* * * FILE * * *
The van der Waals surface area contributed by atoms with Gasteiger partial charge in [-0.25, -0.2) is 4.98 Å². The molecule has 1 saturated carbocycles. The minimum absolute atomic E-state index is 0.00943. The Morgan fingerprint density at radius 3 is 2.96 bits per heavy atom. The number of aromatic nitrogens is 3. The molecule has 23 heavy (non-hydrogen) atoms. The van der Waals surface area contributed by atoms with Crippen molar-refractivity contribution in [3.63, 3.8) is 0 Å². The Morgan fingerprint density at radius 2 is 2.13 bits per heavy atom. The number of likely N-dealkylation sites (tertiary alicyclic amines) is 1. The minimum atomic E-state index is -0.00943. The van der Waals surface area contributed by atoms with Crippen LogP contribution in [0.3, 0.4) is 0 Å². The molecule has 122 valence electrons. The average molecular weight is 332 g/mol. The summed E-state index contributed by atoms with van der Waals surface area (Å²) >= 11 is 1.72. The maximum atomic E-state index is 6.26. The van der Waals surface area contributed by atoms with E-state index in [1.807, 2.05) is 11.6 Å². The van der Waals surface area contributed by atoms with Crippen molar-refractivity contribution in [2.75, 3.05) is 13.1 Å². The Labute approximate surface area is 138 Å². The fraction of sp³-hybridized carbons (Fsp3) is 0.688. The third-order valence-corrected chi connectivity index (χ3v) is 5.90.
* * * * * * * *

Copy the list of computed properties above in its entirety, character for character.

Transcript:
The van der Waals surface area contributed by atoms with Gasteiger partial charge in [-0.25, -0.2) is 4.98 Å². The molecule has 1 saturated carbocycles. The minimum absolute atomic E-state index is 0.00943. The Morgan fingerprint density at radius 3 is 2.96 bits per heavy atom. The number of aromatic nitrogens is 3. The molecule has 23 heavy (non-hydrogen) atoms. The van der Waals surface area contributed by atoms with Crippen molar-refractivity contribution in [3.63, 3.8) is 0 Å². The Morgan fingerprint density at radius 2 is 2.13 bits per heavy atom. The number of likely N-dealkylation sites (tertiary alicyclic amines) is 1. The minimum atomic E-state index is -0.00943. The van der Waals surface area contributed by atoms with Crippen LogP contribution in [0.3, 0.4) is 0 Å². The molecule has 122 valence electrons. The average molecular weight is 332 g/mol. The summed E-state index contributed by atoms with van der Waals surface area (Å²) >= 11 is 1.72. The maximum atomic E-state index is 6.26. The van der Waals surface area contributed by atoms with E-state index in [1.807, 2.05) is 11.6 Å². The van der Waals surface area contributed by atoms with Crippen molar-refractivity contribution in [2.75, 3.05) is 13.1 Å². The Labute approximate surface area is 138 Å². The fraction of sp³-hybridized carbons (Fsp3) is 0.688. The third-order valence-corrected chi connectivity index (χ3v) is 5.90.